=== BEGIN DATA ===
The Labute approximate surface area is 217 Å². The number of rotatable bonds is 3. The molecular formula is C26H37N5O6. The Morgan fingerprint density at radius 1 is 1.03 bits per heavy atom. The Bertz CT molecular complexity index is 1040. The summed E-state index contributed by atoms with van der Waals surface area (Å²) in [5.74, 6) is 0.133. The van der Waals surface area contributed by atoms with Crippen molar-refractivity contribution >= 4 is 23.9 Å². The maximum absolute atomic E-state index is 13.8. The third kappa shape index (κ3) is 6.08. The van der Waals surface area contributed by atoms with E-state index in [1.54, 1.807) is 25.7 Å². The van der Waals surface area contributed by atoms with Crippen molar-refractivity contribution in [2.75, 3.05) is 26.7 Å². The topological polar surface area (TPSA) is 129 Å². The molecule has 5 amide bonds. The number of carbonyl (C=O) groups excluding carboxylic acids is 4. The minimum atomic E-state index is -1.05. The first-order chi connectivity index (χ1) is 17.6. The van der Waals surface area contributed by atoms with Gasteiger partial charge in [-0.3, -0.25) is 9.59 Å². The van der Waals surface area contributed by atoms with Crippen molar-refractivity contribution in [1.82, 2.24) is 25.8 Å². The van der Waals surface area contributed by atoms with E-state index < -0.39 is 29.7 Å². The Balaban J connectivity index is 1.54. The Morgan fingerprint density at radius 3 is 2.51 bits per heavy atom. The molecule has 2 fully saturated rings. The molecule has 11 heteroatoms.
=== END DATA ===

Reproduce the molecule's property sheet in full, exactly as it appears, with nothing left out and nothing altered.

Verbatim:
The Labute approximate surface area is 217 Å². The number of rotatable bonds is 3. The molecular formula is C26H37N5O6. The Morgan fingerprint density at radius 1 is 1.03 bits per heavy atom. The Bertz CT molecular complexity index is 1040. The summed E-state index contributed by atoms with van der Waals surface area (Å²) in [5.74, 6) is 0.133. The van der Waals surface area contributed by atoms with Crippen molar-refractivity contribution >= 4 is 23.9 Å². The maximum absolute atomic E-state index is 13.8. The third kappa shape index (κ3) is 6.08. The van der Waals surface area contributed by atoms with E-state index in [1.54, 1.807) is 25.7 Å². The van der Waals surface area contributed by atoms with Crippen molar-refractivity contribution in [2.75, 3.05) is 26.7 Å². The topological polar surface area (TPSA) is 129 Å². The molecule has 5 amide bonds. The number of carbonyl (C=O) groups excluding carboxylic acids is 4. The minimum atomic E-state index is -1.05. The first-order chi connectivity index (χ1) is 17.6. The van der Waals surface area contributed by atoms with Gasteiger partial charge in [-0.3, -0.25) is 9.59 Å². The van der Waals surface area contributed by atoms with Crippen molar-refractivity contribution in [1.82, 2.24) is 25.8 Å². The van der Waals surface area contributed by atoms with E-state index < -0.39 is 29.7 Å². The Balaban J connectivity index is 1.54. The Morgan fingerprint density at radius 3 is 2.51 bits per heavy atom. The molecule has 2 fully saturated rings. The molecule has 11 heteroatoms.